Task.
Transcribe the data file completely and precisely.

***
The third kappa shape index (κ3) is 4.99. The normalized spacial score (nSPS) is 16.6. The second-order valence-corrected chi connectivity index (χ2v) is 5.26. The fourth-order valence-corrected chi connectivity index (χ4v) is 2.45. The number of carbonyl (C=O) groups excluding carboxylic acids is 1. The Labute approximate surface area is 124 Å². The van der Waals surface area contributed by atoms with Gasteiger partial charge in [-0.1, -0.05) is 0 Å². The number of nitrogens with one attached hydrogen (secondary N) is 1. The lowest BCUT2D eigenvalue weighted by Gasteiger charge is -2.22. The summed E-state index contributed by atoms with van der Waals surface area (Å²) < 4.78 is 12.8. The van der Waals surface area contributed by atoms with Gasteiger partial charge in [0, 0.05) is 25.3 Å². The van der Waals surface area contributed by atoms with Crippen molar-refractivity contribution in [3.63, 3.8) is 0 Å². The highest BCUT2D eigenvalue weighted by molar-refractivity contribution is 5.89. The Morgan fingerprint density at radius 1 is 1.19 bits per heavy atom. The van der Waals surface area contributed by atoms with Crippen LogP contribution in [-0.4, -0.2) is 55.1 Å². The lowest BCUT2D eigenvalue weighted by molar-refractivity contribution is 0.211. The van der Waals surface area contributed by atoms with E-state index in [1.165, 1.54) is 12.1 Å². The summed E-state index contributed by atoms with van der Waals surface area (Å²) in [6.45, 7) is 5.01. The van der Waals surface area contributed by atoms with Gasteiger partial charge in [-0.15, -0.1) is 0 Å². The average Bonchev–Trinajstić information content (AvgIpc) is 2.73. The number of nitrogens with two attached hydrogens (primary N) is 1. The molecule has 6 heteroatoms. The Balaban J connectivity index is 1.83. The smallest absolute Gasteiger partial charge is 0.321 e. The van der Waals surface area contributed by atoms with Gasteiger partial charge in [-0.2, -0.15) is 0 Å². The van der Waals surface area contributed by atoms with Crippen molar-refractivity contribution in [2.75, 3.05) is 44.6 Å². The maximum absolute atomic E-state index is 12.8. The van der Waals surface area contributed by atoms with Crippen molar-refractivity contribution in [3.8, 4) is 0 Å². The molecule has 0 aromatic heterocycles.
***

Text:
The third kappa shape index (κ3) is 4.99. The normalized spacial score (nSPS) is 16.6. The second-order valence-corrected chi connectivity index (χ2v) is 5.26. The fourth-order valence-corrected chi connectivity index (χ4v) is 2.45. The number of carbonyl (C=O) groups excluding carboxylic acids is 1. The Labute approximate surface area is 124 Å². The van der Waals surface area contributed by atoms with Gasteiger partial charge in [-0.1, -0.05) is 0 Å². The number of nitrogens with one attached hydrogen (secondary N) is 1. The lowest BCUT2D eigenvalue weighted by Gasteiger charge is -2.22. The summed E-state index contributed by atoms with van der Waals surface area (Å²) < 4.78 is 12.8. The van der Waals surface area contributed by atoms with Gasteiger partial charge in [0, 0.05) is 25.3 Å². The van der Waals surface area contributed by atoms with Crippen molar-refractivity contribution in [3.63, 3.8) is 0 Å². The highest BCUT2D eigenvalue weighted by molar-refractivity contribution is 5.89. The Morgan fingerprint density at radius 1 is 1.19 bits per heavy atom. The van der Waals surface area contributed by atoms with Crippen LogP contribution in [-0.4, -0.2) is 55.1 Å². The lowest BCUT2D eigenvalue weighted by molar-refractivity contribution is 0.211. The van der Waals surface area contributed by atoms with E-state index in [1.165, 1.54) is 12.1 Å². The summed E-state index contributed by atoms with van der Waals surface area (Å²) in [6.45, 7) is 5.01. The van der Waals surface area contributed by atoms with Gasteiger partial charge in [-0.15, -0.1) is 0 Å². The average Bonchev–Trinajstić information content (AvgIpc) is 2.73. The number of nitrogens with two attached hydrogens (primary N) is 1. The molecule has 6 heteroatoms. The Balaban J connectivity index is 1.83. The smallest absolute Gasteiger partial charge is 0.321 e. The van der Waals surface area contributed by atoms with Gasteiger partial charge in [-0.2, -0.15) is 0 Å². The van der Waals surface area contributed by atoms with Crippen molar-refractivity contribution in [2.75, 3.05) is 44.6 Å². The maximum absolute atomic E-state index is 12.8. The van der Waals surface area contributed by atoms with Crippen molar-refractivity contribution in [3.8, 4) is 0 Å². The molecule has 0 aromatic heterocycles.